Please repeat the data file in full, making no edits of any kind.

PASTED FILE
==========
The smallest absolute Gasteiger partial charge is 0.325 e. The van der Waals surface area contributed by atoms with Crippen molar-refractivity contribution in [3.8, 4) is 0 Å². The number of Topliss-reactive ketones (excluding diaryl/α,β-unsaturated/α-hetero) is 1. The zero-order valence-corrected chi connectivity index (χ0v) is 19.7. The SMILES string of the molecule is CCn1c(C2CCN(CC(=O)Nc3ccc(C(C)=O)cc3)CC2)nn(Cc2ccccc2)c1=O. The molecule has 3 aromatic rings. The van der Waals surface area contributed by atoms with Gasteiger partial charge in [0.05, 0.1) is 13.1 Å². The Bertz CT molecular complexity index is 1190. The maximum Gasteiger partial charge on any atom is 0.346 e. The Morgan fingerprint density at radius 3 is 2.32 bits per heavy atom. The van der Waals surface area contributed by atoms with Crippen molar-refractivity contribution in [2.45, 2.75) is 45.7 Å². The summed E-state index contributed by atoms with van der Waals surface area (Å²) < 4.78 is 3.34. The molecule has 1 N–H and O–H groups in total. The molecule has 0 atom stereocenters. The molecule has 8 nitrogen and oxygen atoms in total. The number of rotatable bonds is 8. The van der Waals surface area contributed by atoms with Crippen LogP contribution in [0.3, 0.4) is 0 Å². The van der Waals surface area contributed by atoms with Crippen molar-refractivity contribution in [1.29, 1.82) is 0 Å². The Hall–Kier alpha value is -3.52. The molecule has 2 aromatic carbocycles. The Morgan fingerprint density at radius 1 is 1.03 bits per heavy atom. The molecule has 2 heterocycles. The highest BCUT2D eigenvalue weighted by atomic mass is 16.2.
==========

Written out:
The smallest absolute Gasteiger partial charge is 0.325 e. The van der Waals surface area contributed by atoms with Crippen molar-refractivity contribution in [3.8, 4) is 0 Å². The number of Topliss-reactive ketones (excluding diaryl/α,β-unsaturated/α-hetero) is 1. The zero-order valence-corrected chi connectivity index (χ0v) is 19.7. The SMILES string of the molecule is CCn1c(C2CCN(CC(=O)Nc3ccc(C(C)=O)cc3)CC2)nn(Cc2ccccc2)c1=O. The molecule has 3 aromatic rings. The van der Waals surface area contributed by atoms with Gasteiger partial charge in [0.05, 0.1) is 13.1 Å². The Bertz CT molecular complexity index is 1190. The maximum Gasteiger partial charge on any atom is 0.346 e. The Morgan fingerprint density at radius 3 is 2.32 bits per heavy atom. The van der Waals surface area contributed by atoms with Crippen molar-refractivity contribution in [2.45, 2.75) is 45.7 Å². The summed E-state index contributed by atoms with van der Waals surface area (Å²) < 4.78 is 3.34. The molecule has 1 N–H and O–H groups in total. The molecule has 0 atom stereocenters. The molecule has 8 nitrogen and oxygen atoms in total. The number of rotatable bonds is 8. The van der Waals surface area contributed by atoms with Crippen LogP contribution in [0.3, 0.4) is 0 Å². The van der Waals surface area contributed by atoms with Crippen molar-refractivity contribution in [1.29, 1.82) is 0 Å². The Hall–Kier alpha value is -3.52. The molecule has 2 aromatic carbocycles. The Morgan fingerprint density at radius 1 is 1.03 bits per heavy atom. The molecule has 2 heterocycles. The highest BCUT2D eigenvalue weighted by atomic mass is 16.2.